The application of molecular diagnostic techniques along with nucleotide sequence determination to permit contemporary phylogenetic analysis of European field isolates of equine infectious anemia virus (EIAV) has not been widely reported. As a result, of extensive testing instigated following the 2006 outbreak of equine infectious anemia in Italy, 24 farms with a history of exposure to this disease were included in this study. New PCR-based methods were developed, which, especially in the case of DNA preparations from peripheral blood cells, showed excellent correlation with OIE-approved agar gel immunodiffusion (AGID) tests for identifying EIAV-infected animals. In contrast, the OIE-recommended oligonucleotide primers for EIAV failed to react with any of the Italian isolates. Similar results were also obtained with samples from four Romanian farms. In addition, for the first time complete characterization of gag genes from five Italian isolates and one Romanian isolate has been achieved, along with acquisition of extensive sequence information (86% of the total gag gene) from four additional EIAV isolates (one Italian and three Romanian). Furthermore, in another 23 cases we accomplished partial characterization of gag gene sequences in the region encoding the viral matrix protein. Analysis of this information suggested that most Italian isolates were geographically restricted, somewhat reminiscent of the "clades" described for human immunodeficiency virus type 1 (HIV-1). Collectively this represents the most comprehensive genetic study of European EIAV isolates conducted to date.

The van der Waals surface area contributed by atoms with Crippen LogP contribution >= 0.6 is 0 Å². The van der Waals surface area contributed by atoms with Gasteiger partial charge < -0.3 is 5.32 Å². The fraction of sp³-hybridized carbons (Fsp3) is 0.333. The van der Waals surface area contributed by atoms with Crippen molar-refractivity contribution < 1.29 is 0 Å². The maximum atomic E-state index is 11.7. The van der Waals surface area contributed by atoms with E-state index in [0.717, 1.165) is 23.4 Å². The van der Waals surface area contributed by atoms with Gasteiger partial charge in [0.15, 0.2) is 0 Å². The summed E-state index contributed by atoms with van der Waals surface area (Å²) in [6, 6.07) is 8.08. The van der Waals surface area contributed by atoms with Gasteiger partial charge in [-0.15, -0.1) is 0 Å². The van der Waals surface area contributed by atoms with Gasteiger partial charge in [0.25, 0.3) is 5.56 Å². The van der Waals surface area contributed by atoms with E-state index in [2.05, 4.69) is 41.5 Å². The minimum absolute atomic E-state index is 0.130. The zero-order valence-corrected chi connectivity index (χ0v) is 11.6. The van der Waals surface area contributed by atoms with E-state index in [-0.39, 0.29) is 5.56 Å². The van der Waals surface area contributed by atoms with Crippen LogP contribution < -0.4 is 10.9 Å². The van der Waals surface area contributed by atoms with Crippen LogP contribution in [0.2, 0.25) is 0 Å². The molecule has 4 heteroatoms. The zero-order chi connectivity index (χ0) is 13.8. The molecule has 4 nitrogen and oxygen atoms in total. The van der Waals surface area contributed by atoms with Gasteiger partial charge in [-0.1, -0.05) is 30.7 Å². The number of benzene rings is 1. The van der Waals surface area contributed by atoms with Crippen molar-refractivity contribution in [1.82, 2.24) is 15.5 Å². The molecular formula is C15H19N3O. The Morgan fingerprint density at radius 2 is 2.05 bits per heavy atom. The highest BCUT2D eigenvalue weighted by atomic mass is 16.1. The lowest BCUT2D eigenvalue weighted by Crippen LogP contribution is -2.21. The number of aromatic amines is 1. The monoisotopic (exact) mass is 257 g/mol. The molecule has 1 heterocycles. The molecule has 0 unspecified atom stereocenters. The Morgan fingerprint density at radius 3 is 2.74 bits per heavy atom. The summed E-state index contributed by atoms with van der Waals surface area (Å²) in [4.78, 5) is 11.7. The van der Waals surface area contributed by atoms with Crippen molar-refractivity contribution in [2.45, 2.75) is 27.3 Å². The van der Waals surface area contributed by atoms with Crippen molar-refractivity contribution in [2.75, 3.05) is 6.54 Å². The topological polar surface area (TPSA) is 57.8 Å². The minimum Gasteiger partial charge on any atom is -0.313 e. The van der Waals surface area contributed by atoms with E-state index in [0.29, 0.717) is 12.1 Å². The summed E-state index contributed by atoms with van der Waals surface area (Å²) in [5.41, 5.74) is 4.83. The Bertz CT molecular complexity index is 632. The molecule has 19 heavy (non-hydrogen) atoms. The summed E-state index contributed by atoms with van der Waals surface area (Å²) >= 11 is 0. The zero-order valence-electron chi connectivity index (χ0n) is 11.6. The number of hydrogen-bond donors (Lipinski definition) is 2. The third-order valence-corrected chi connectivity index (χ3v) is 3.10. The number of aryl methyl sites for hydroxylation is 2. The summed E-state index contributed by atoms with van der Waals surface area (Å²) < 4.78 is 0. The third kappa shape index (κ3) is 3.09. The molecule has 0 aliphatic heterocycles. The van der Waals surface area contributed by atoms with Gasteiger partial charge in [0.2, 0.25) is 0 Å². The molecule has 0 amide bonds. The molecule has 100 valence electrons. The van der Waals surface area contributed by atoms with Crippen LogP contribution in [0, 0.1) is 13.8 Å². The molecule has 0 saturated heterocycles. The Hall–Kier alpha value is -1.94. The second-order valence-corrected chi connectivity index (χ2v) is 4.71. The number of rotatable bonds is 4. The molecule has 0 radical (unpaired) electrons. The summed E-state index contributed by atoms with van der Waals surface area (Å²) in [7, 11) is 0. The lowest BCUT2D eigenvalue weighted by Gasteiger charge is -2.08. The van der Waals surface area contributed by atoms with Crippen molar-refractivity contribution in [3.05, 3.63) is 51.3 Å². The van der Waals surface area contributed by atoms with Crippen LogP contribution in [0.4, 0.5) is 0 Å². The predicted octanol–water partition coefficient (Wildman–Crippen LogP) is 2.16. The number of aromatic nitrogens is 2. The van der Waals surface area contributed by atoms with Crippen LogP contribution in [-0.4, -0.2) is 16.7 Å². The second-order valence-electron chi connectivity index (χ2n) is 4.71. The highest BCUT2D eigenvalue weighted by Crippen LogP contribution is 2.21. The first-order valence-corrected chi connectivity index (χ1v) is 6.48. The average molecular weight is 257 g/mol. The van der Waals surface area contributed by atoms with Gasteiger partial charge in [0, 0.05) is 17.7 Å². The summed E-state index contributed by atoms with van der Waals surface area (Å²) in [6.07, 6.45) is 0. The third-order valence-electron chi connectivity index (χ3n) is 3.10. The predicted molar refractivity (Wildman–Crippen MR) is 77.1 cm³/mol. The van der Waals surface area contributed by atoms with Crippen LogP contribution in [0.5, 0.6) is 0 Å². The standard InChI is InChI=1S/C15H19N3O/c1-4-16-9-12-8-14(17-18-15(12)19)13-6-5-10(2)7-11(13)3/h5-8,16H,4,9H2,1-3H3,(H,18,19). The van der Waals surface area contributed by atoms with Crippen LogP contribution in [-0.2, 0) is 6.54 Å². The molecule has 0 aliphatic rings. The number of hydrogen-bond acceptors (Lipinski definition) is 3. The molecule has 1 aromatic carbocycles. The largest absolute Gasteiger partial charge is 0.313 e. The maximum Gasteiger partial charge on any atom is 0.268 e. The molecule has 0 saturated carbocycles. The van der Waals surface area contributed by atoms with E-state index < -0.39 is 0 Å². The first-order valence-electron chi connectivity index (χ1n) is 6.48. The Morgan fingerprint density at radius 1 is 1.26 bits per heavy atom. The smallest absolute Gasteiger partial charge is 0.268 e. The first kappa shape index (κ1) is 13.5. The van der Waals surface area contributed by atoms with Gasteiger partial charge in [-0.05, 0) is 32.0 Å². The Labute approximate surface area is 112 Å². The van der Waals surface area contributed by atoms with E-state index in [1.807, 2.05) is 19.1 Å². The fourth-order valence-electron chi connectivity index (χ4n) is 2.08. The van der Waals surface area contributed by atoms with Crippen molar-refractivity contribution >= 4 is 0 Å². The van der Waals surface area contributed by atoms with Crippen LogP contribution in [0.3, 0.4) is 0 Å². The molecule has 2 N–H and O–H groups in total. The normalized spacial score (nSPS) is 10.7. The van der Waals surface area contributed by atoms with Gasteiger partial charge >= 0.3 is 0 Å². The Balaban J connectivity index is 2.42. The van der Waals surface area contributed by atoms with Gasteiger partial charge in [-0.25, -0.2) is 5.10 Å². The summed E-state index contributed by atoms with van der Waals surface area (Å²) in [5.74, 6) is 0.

12. Genomic comparison between attenuated Chinese equine infectious anemia virus vaccine strains and their parental virulent strains.

    Science.gov (United States)

    Wang, Xuefeng; Wang, Shuai; Lin, Yuezhi; Jiang, Chenggang; Ma, Jian; Zhao, Liping; Lv, Xiaoling; Wang, Fenglong; Shen, Rongxian; Kong, Xiangang; Zhou, Jianhua

    2011-02-01